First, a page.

Why did you decide to incorporate mIHC using the Vectra Polaris in your study? What is the value of multiplex IHC in infectious disease research?
Quite honestly, I got tired of reading about how multiplexed IHC was being utilized to generate quantitative temporospatial outputs that could be used to predict patient outcomes to immunomodulatory treatments. Why should the oncopathologist have all the fun, I thought to myself. I also became frustrated by the limitations of routine pathologic approaches and knew I had more to offer the research teams I work with by adapting novel technologies into my workflow. I realized that the complete absence of quantitative pathology in the infectious disease realm represented a great opportunity to define the value through my own lens. I’d like to think the value of these approaches are endless, with the primary restriction being our imaginations.
I also became frustrated by the lack of capacity for correlating pathology datasets with other study modalities. Generation of quantitative continuous outputs solved this problem and allows for very powerful statistical modeling and establishment of clinicopathological correlates of disease.
The Vectra Polaris Quantitative Pathology Imaging System
I’ve used pretty much every slide scanner on the market. There are a small handful I really like, with the Vectra Polaris falling into that department. The biggest advantage they offer, which no one else has been able to match, is their integrated multispectral unmixing workflow. This technology does wonders in enhancing the sensitivity, and thus biological accuracy, of signal while simultaneously removing tissue autofluorescence. This plays a critical role in enhancing the ease of subsequent image analysis that cannot be overstated enough. Furthermore, Akoya’s arsenal of compatible Opal fluorophores and unique filter sets allows for rapid acquisition of high plex assays, ensuring we harvest every ounce of biologically relevant data we can from a single tissue section.
How has the COVID-19 pandemic affected your lab? Are you planning any research around COVID-19?
The last few months have been inspirational from a research standpoint. Across the commonwealth, we’re fostering new collaborations at an accelerated pace driven by our shared motivation to alleviate the ongoing crisis. A great example is the establishment of the Massachusetts Consortium on Pathogen Readiness (MassCPR). Their mission is to develop and invest in both the research process and supporting infrastructure to address the current global COVID-19 pandemic, and better position the Consortium for potential future outbreaks. I serve as a member of the pathogenesis working group within the consortium, where my collaborators continue to expand and grow with each coming week. Given the novelty of the SARS-CoV-2 virus, there is so much that remains unknown, and this collaborative approach is our best chance to make meaningful differences in a timely fashion.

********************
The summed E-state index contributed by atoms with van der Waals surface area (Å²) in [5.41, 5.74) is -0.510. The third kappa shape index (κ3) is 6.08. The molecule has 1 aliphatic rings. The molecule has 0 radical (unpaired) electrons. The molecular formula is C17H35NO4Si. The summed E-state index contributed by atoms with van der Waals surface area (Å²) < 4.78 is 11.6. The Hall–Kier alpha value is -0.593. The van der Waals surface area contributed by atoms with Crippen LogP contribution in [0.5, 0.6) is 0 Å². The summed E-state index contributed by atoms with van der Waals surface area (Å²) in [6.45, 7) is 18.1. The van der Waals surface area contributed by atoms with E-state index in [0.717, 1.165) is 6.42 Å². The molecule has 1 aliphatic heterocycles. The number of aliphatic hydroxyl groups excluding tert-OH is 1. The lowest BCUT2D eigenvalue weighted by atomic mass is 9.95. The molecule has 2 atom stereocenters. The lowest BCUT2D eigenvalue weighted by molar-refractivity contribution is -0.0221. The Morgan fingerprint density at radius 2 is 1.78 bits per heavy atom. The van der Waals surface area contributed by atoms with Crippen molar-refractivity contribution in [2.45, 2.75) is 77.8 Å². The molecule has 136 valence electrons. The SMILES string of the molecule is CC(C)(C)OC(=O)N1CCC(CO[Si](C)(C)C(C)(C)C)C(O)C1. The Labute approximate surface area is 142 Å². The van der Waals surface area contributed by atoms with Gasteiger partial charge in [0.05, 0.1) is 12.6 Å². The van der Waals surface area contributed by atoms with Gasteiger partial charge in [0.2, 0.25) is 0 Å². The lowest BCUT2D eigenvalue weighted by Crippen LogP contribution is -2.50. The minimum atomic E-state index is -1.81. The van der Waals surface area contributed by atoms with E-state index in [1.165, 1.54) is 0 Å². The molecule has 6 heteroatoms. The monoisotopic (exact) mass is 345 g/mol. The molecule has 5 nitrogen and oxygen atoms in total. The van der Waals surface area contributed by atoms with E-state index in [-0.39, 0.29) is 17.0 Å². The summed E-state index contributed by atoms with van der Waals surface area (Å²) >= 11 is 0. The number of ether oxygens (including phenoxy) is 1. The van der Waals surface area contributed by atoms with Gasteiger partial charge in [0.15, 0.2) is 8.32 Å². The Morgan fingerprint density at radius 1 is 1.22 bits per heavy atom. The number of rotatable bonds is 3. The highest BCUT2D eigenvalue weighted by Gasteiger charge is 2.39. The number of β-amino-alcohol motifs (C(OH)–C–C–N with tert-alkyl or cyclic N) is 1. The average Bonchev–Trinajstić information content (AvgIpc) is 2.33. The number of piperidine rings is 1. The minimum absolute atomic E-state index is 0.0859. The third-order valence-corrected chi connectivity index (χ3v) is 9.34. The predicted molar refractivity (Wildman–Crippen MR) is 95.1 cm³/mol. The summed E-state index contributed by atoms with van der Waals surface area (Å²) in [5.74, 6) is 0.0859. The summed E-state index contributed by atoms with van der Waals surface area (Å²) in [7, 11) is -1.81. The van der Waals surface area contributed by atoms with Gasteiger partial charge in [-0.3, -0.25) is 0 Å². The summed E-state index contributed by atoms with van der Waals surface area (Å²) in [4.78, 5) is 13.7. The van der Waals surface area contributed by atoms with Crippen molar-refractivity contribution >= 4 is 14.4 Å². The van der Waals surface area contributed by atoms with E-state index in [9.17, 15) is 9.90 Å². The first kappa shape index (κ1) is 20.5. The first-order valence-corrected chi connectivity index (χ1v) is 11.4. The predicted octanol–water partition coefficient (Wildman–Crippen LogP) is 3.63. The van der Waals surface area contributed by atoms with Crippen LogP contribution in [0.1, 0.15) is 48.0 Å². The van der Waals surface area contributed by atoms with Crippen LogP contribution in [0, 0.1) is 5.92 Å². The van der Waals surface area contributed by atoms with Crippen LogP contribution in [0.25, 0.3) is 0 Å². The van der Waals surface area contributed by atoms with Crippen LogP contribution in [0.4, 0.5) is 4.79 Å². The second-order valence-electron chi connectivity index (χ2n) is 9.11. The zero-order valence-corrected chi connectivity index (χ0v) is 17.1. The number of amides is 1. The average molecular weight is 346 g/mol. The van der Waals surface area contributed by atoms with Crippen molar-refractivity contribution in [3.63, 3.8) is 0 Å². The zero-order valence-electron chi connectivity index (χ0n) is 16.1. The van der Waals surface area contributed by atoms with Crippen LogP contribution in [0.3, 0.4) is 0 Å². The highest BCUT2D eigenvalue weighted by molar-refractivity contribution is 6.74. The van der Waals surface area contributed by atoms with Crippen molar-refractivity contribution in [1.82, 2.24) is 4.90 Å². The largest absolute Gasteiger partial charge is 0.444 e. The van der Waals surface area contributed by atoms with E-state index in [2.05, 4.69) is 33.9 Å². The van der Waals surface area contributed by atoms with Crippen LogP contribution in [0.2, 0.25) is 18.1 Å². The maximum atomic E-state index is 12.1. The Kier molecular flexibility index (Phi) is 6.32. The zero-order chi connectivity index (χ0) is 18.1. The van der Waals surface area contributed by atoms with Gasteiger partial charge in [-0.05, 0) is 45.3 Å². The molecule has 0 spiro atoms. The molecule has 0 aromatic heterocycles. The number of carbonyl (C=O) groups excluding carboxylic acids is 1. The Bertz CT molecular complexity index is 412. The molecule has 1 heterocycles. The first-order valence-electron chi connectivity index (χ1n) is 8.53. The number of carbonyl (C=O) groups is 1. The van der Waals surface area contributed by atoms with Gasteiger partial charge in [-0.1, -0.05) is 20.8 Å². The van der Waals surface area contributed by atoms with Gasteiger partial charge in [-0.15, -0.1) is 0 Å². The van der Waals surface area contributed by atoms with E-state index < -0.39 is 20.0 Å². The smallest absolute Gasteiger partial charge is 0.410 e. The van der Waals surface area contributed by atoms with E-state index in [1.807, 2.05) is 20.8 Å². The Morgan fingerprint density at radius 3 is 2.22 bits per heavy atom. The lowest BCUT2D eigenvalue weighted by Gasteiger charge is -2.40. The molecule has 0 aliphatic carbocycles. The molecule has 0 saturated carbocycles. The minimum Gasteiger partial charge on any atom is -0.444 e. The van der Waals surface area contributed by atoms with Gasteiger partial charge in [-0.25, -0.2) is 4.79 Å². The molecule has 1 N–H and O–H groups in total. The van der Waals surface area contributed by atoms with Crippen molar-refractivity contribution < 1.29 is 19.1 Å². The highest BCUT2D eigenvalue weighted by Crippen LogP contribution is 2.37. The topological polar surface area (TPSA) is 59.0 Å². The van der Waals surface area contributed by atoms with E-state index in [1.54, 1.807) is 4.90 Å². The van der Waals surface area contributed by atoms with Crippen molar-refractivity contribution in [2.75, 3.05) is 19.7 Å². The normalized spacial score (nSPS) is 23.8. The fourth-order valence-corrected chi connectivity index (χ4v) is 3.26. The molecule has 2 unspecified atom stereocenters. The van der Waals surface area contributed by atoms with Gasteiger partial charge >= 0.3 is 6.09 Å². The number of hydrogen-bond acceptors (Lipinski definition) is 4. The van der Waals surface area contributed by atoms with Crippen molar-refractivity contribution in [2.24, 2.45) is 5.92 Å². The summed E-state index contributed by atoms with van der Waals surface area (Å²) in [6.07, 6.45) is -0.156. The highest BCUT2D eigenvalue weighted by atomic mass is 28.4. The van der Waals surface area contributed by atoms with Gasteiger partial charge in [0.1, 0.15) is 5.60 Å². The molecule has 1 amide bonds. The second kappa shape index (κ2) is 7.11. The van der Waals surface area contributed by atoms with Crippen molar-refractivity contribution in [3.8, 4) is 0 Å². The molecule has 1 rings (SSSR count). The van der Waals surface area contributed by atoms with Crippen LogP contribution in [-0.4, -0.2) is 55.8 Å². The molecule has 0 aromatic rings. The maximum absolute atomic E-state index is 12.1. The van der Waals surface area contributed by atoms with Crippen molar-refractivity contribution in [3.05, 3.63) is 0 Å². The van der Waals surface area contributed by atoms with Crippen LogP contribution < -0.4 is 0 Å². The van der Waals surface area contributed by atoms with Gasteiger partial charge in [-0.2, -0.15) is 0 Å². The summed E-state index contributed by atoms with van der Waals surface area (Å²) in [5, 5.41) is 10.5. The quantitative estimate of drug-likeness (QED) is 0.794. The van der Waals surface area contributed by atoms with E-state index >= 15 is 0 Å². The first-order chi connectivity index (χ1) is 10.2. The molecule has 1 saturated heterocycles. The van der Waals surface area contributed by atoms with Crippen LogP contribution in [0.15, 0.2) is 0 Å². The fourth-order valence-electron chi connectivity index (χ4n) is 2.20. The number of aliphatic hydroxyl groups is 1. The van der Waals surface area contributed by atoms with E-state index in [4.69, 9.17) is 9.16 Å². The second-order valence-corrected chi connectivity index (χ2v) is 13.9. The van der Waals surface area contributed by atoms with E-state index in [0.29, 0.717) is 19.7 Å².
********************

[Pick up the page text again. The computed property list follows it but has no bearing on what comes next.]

Some of the more immediate projects in my laboratory are the development of tools, such as multiplex IHC and ISH assays, to best characterize a broad array of animal models and evaluate their translational relevance and value in developing medical counter measures, including therapeutics and vaccines. I also have ongoing collaborations to characterize COVID-19 disease in human autopsy cases through my MD departmental partners.
I am grateful to have access to a Vectra Polaris Quantitative Pathology Imaging System through a collaborator. I’m actively writing a shared instrument grant to acquire a Vectra Polaris for the Boston University Medical Campus which would be integrated into a core facility with a complimentary dedicated computer laboratory armed with inFORM licenses. I’m grateful for the opportunity to serve as a leader in establishing the value computational pathology, or “pathomics”, serves in research discovery.